Westpac chief executive Peter King says Australia will ultimately have to “stop hiding from COVID”, predicting widespread rapid antigen testing could become a key tool as the bank also ponders requiring employees to be vaccinated at some work sites.
“I think as we enter the next phase, really the way we’re thinking about it is we’ll have to stop hiding from COVID,” Mr King told The Trans-Tasman Business Circle’s “Let’s get on with the jab” series today, adding the economy was “raring to go” once lockdowns eased.
“If you step back and think about what the government’s managing, it’s about the health system … all the doctors, nurses, ambulance people and others involved …(we) can’t say thank you enough.
(But) the point is, we’ve got to have a system that can handle the health consequences of more COVID in the community. You can’t keep hiding (from) this Delta strain. And the big message to the company and customers is get vaccinated, that’s the way we stop hiding.”
Following moves by Telstra, Qantas, Virgin Australia and SPC to require all or parts of their workforces to be vaccinated, Mr King said while Westpac had no plans to mandate vaccination, it could become a requirement for parts of the company if not enough people get the jab.
He added that rapid antigen testing at home could become an important tool for corporates, alongside social distancing, hand washing and masks, should authorities allow it, saying options with “less medical supervision” like in other countries would be needed to speed up the process and free up healthcare resources.
“That’s a piece of the puzzle we’re working very hard on so we can have that in the options available to help us manage it,” he said as NSW and Victoria today recorded 1480 and 221 new COVID cases, respectively.
With the national vaccine rollout picking up pace, Mr King expressed optimism most Australians would roll up their sleeves, pointing to a recent survey of around 10,000 employees that indicated 91 per cent intended to get vaccinated and the state of NSW hitting more than 70 per cent of the eligible population having one dose.
He added the best incentive was to “make it easy” to get the jab, noting the bank’s initiatives such as additional leave and workplace vaccination hubs in heavily impacted Sydney areas.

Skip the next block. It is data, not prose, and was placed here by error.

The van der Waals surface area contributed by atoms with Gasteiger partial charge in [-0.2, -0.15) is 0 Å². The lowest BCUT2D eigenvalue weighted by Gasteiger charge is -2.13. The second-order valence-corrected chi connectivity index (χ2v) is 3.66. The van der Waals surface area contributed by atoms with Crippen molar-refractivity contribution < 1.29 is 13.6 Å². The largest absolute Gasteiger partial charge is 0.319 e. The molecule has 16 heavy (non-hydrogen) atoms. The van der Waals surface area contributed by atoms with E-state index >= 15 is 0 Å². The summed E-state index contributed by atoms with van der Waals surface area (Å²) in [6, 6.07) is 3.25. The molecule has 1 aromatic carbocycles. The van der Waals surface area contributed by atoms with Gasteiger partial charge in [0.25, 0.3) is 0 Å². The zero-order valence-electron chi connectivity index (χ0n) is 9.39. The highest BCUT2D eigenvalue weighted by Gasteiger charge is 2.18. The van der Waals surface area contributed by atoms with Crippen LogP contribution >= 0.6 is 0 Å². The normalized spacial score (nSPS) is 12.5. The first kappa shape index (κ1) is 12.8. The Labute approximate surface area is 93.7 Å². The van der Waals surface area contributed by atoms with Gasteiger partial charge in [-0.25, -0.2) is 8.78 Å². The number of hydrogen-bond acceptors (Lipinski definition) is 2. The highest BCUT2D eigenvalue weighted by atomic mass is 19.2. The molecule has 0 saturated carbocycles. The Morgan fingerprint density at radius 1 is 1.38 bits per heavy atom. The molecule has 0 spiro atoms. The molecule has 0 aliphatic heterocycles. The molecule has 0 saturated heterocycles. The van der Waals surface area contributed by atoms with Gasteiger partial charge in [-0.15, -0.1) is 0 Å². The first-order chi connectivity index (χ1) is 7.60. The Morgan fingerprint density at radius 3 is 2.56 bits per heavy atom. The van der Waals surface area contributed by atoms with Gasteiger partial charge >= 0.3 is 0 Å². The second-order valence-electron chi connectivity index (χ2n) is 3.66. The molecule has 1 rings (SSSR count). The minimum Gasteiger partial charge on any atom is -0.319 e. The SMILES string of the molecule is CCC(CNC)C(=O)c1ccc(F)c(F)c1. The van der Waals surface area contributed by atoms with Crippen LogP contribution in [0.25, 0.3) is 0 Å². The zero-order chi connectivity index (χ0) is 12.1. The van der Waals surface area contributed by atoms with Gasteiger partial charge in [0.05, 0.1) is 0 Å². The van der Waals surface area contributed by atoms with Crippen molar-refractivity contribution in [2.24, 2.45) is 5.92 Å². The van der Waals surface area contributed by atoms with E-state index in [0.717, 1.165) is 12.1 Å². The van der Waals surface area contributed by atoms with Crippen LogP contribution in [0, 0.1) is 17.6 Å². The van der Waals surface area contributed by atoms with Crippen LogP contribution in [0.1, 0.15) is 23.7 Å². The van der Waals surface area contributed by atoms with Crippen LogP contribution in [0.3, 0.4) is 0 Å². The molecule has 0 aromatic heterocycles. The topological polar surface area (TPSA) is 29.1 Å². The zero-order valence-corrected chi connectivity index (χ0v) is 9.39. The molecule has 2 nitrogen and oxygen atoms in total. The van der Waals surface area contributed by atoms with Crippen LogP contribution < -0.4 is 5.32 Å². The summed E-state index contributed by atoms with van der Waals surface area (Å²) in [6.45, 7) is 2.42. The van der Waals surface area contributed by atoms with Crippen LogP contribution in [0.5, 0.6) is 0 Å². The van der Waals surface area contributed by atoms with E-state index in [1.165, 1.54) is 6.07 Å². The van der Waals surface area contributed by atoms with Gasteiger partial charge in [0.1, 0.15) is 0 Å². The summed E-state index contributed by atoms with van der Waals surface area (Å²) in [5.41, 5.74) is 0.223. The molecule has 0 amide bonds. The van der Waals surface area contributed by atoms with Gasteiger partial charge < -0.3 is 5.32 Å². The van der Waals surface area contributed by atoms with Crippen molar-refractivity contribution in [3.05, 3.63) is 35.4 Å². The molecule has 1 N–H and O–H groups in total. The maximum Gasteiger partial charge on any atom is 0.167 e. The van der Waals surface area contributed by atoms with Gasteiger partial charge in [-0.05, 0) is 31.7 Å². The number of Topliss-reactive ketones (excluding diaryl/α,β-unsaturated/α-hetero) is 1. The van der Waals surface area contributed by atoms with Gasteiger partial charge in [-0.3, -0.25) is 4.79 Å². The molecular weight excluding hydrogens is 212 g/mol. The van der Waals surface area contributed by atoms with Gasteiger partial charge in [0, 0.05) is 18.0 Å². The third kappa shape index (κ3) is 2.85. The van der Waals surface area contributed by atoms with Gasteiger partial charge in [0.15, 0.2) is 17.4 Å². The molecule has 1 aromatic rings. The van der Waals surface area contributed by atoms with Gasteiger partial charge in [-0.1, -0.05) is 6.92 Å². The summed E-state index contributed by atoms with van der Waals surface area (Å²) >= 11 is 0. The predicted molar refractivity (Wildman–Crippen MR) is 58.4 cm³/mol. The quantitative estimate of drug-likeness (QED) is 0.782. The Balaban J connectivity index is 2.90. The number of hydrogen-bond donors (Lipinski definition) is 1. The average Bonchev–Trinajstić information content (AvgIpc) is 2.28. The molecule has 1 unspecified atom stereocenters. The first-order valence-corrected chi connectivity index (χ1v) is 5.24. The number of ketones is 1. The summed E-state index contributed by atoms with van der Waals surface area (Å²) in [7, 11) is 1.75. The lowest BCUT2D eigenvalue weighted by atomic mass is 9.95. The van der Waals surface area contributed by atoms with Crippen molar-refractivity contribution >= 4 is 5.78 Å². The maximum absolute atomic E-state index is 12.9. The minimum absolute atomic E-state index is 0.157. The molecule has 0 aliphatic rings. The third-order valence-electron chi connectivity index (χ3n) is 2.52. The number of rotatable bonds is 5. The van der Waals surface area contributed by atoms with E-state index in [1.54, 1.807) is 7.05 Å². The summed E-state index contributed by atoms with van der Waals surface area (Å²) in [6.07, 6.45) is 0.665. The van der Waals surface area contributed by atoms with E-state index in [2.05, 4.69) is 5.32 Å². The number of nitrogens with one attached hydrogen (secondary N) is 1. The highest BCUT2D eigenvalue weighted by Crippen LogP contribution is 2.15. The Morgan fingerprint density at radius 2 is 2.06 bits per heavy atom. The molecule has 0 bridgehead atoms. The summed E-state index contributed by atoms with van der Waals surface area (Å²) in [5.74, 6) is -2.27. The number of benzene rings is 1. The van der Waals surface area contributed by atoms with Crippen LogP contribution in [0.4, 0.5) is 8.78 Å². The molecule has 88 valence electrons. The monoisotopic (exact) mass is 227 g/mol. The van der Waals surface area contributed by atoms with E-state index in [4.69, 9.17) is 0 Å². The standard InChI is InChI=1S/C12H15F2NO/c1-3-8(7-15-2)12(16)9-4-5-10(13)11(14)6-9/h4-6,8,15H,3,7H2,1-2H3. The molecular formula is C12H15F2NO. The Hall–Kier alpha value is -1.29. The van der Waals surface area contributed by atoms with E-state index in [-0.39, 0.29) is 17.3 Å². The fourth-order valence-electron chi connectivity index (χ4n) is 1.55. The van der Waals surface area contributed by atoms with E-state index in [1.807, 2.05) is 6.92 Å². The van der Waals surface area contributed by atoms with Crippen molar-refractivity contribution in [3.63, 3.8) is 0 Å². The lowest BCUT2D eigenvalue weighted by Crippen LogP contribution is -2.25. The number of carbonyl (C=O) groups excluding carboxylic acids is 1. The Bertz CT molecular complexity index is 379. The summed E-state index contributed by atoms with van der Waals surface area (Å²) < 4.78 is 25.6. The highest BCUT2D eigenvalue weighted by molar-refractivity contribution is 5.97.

While the bank was conducting scenario planning for the emergence of new COVID strains, Mr King said “vaccination is going well for Delta and we’ve just got to continue on”.
“What will guide us on any decision is what’s best for our people,” said Mr King, who recently revealed he is fully vaccinated.
“I think more about conditional requirements and that could be, for example, to come back into our corporate sites, you may need to be vaccinated. We don’t feel like we need to make that decision right now because of the progress … in people getting vaccinated.
“But I worry about people who aren’t vaccinated. The experience overseas is saying that they’re the most impacted people, so as we get to those decision points, we’ll understand the nature of vaccination in the workforce and stare into some of those decisions.”
Speaking at the same Trans-Tasman series yesterday, Qantas chief Alan Joyce said the airline’s survey also found the majority of employees were intending or thinking about getting vaccinated, and wanted a safe workplace. “That’s why we came out with that policy,” he said of its requirement that all employees be fully vaccinated by March 31, 2022.
In the wake of the airline’s new advertisement promoting vaccination, Mr Joyce added: “As the national carrier, I think we also have an obligation to try and lead the national dialogue… people, they want to see light at the end of the tunnel, they want to have hope, they want to see a way through this.”
“Hopefully we'll get everybody to keep to the National Cabinet plan…(and) everybody can get together at Christmas domestically and internationally.”
Asked about the economy, which Westpac economists expect will contract 4 per cent in the September quarter due to extended lockdowns across NSW, Victoria and the ACT, Mr King said it was positive that momentum had been strong heading into the COVID outbreaks and customers had built up solid financial buffers. He added the bank had provided just under $3 billion of mortgage repayment deferrals and less than $100 million of small business repayment deferrals, compared to peaks of around $55bn and $10bn last year, respectively.
“The assistance being sought is much lower but we know that many customers are drawing down on their buffers, so that’s why we say contact the bank if you need help and do it early,” he said.
“If I look forward, we’re positive…because we think the economy is being held back because of the stay at home, the lower activity and we’re positive that when people can get out and do things there’ll be more activity and I think people are really raring to go.”